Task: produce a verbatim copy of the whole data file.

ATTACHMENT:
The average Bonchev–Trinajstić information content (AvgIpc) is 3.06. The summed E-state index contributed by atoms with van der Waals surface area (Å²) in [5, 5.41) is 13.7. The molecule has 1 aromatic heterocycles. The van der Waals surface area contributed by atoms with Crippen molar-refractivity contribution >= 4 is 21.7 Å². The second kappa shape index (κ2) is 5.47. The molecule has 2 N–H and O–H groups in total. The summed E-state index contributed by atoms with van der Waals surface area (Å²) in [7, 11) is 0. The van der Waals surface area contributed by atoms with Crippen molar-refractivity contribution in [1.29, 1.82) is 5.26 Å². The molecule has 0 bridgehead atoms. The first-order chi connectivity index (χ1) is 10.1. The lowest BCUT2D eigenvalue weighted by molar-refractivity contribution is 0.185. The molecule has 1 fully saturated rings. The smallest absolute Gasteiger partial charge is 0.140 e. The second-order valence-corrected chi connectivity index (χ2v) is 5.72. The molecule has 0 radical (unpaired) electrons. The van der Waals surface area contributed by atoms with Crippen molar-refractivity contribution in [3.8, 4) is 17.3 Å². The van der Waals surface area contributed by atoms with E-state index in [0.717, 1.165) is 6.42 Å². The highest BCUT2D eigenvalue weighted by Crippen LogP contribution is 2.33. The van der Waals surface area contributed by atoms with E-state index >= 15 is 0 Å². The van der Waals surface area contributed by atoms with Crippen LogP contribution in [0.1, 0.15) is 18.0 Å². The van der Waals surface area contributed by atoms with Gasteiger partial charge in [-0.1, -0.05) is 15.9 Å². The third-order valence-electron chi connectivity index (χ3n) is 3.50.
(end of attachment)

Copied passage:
The average Bonchev–Trinajstić information content (AvgIpc) is 3.06. The summed E-state index contributed by atoms with van der Waals surface area (Å²) in [5, 5.41) is 13.7. The molecule has 1 aromatic heterocycles. The van der Waals surface area contributed by atoms with Crippen molar-refractivity contribution >= 4 is 21.7 Å². The second kappa shape index (κ2) is 5.47. The molecule has 2 N–H and O–H groups in total. The summed E-state index contributed by atoms with van der Waals surface area (Å²) in [7, 11) is 0. The van der Waals surface area contributed by atoms with Crippen molar-refractivity contribution in [1.29, 1.82) is 5.26 Å². The molecule has 0 bridgehead atoms. The first-order chi connectivity index (χ1) is 10.1. The lowest BCUT2D eigenvalue weighted by molar-refractivity contribution is 0.185. The molecule has 1 fully saturated rings. The smallest absolute Gasteiger partial charge is 0.140 e. The second-order valence-corrected chi connectivity index (χ2v) is 5.72. The molecule has 0 radical (unpaired) electrons. The van der Waals surface area contributed by atoms with Crippen molar-refractivity contribution in [3.8, 4) is 17.3 Å². The van der Waals surface area contributed by atoms with E-state index in [0.717, 1.165) is 6.42 Å². The highest BCUT2D eigenvalue weighted by Crippen LogP contribution is 2.33. The van der Waals surface area contributed by atoms with E-state index >= 15 is 0 Å². The van der Waals surface area contributed by atoms with Crippen LogP contribution in [0.1, 0.15) is 18.0 Å². The van der Waals surface area contributed by atoms with Gasteiger partial charge in [-0.1, -0.05) is 15.9 Å². The third-order valence-electron chi connectivity index (χ3n) is 3.50.